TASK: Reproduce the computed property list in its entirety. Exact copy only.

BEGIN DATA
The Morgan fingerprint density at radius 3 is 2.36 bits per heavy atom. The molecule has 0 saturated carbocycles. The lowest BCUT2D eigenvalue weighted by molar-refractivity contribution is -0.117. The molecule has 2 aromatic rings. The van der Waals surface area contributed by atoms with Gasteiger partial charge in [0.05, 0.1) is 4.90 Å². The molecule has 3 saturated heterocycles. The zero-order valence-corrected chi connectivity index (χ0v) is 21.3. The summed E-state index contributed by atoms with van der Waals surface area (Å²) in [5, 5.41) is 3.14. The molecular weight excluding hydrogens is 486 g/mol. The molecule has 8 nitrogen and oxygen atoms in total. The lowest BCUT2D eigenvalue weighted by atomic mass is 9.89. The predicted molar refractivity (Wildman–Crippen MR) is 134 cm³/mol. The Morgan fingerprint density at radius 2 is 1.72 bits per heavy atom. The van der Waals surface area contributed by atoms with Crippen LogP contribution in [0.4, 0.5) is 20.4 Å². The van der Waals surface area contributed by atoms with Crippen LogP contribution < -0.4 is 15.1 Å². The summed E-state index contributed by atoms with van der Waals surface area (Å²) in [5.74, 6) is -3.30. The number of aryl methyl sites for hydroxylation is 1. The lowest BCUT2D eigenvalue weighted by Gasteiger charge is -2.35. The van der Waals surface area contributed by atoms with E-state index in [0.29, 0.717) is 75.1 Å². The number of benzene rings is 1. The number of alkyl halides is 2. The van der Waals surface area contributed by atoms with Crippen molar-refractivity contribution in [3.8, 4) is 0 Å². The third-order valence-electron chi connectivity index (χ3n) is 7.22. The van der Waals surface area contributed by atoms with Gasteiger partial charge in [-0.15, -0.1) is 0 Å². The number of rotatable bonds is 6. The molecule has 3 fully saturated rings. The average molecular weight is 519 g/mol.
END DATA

The Morgan fingerprint density at radius 3 is 2.36 bits per heavy atom. The molecule has 0 saturated carbocycles. The lowest BCUT2D eigenvalue weighted by molar-refractivity contribution is -0.117. The molecule has 2 aromatic rings. The van der Waals surface area contributed by atoms with Gasteiger partial charge in [0.05, 0.1) is 4.90 Å². The molecule has 3 saturated heterocycles. The zero-order valence-corrected chi connectivity index (χ0v) is 21.3. The summed E-state index contributed by atoms with van der Waals surface area (Å²) in [5, 5.41) is 3.14. The molecular weight excluding hydrogens is 486 g/mol. The molecule has 8 nitrogen and oxygen atoms in total. The lowest BCUT2D eigenvalue weighted by atomic mass is 9.89. The predicted molar refractivity (Wildman–Crippen MR) is 134 cm³/mol. The Morgan fingerprint density at radius 2 is 1.72 bits per heavy atom. The van der Waals surface area contributed by atoms with Crippen LogP contribution in [0.4, 0.5) is 20.4 Å². The van der Waals surface area contributed by atoms with Crippen LogP contribution < -0.4 is 15.1 Å². The summed E-state index contributed by atoms with van der Waals surface area (Å²) in [5.74, 6) is -3.30. The number of aryl methyl sites for hydroxylation is 1. The lowest BCUT2D eigenvalue weighted by Gasteiger charge is -2.35. The van der Waals surface area contributed by atoms with E-state index in [0.29, 0.717) is 75.1 Å². The number of benzene rings is 1. The number of alkyl halides is 2. The van der Waals surface area contributed by atoms with Crippen molar-refractivity contribution in [3.8, 4) is 0 Å². The third-order valence-electron chi connectivity index (χ3n) is 7.22. The van der Waals surface area contributed by atoms with Gasteiger partial charge in [-0.15, -0.1) is 0 Å². The number of rotatable bonds is 6. The molecule has 3 fully saturated rings. The average molecular weight is 519 g/mol.